Companies seeking to improve their inventory management have a variety of multi-echelon solution providers from which to choose. Each vendor brings its own special strengths for specific types of inventory problems. Table 2 lists key vendors and some of their defining characteristics.

2005 AberdeenGroup, Inc. 260 Franklin Street Boston, Massachusetts 02110-3112

Telephone: 617 723 7890 Fax: 617 723 7897 www.aberdeen.com

Enterprise Strategies
Multi-Echelon Focus Adexa GAINSystems i2 Technologies LogicTools Optiant Oracle SmartOps ToolsGroup
Inbound supply chain and multi-stage manufacturing; some finished goods distribution Inbound supply chain, multi-stage manufacturing, finished goods distribution, and repair/remanufacture Inbound supply chain and multi-stage manufacturing Inbound supply chain and multi-stage manufacturing; some finished goods distribution Inbound supply chain and multi-stage manufacturing; some finished goods distribution Inbound supply chain and multi-stage manufacturing Inbound supply chain, multi-stage manufacturing, and finished goods distribution Finished goods distribution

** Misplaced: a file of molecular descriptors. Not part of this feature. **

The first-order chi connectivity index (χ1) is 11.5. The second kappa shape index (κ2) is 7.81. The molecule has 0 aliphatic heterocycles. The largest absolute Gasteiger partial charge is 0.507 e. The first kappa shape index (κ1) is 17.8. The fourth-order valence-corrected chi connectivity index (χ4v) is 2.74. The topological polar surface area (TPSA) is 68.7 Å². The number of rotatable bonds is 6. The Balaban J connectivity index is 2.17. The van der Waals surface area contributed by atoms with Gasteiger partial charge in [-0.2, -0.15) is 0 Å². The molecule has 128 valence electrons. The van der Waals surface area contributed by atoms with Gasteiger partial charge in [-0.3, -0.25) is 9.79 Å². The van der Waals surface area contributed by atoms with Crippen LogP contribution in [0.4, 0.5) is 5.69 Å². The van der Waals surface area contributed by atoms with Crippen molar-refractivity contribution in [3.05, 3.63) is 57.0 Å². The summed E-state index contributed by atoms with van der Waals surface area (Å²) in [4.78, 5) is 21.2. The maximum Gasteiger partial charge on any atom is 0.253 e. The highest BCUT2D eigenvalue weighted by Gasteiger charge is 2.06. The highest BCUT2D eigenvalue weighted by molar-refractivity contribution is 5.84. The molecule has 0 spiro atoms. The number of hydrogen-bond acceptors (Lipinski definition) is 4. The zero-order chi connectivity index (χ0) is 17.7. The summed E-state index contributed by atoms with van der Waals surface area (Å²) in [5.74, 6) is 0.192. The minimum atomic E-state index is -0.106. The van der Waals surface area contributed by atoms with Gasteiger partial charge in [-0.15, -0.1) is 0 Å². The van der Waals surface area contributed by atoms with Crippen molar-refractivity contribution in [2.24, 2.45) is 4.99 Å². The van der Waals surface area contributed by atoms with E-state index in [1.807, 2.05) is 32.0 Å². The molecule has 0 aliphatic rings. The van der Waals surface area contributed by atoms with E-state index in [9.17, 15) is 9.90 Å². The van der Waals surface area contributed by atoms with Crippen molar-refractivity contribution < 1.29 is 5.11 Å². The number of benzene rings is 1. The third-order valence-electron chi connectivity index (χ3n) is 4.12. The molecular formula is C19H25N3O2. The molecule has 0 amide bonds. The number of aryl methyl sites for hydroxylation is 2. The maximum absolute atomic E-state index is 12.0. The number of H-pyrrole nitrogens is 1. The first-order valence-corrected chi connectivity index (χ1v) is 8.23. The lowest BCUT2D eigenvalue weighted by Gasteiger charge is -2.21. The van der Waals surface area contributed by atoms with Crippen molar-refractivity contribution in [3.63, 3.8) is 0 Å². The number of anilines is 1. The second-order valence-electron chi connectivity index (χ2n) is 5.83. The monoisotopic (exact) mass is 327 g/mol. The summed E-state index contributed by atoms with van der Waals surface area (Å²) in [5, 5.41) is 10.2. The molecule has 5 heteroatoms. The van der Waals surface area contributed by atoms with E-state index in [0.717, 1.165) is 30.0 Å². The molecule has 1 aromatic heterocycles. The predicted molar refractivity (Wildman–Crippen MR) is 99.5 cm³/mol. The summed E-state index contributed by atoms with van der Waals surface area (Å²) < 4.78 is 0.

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Table 2: Multi-Echelon Inventory Solution Providers Solution Differentiators


Combine with constraint-based sales and operations planning process; integration into Adexa supply chain planning suite Dynamic optimization with profit contribution logic; modeling of both high volume and low volume/sporadic demand items Integration with i2 supply chain planning suite Part of a full suite of supply chain design tools

Situation templates and ease of use for business users Integration with Oracle supply chain planning suite; experience with postponement operations Dynamic optimization; robust data loading and data checking capabilities Dynamic mix optimization of large SKUlocation combinations; optimizes to achieve very high service levels
Source: AberdeenGroup, February 2005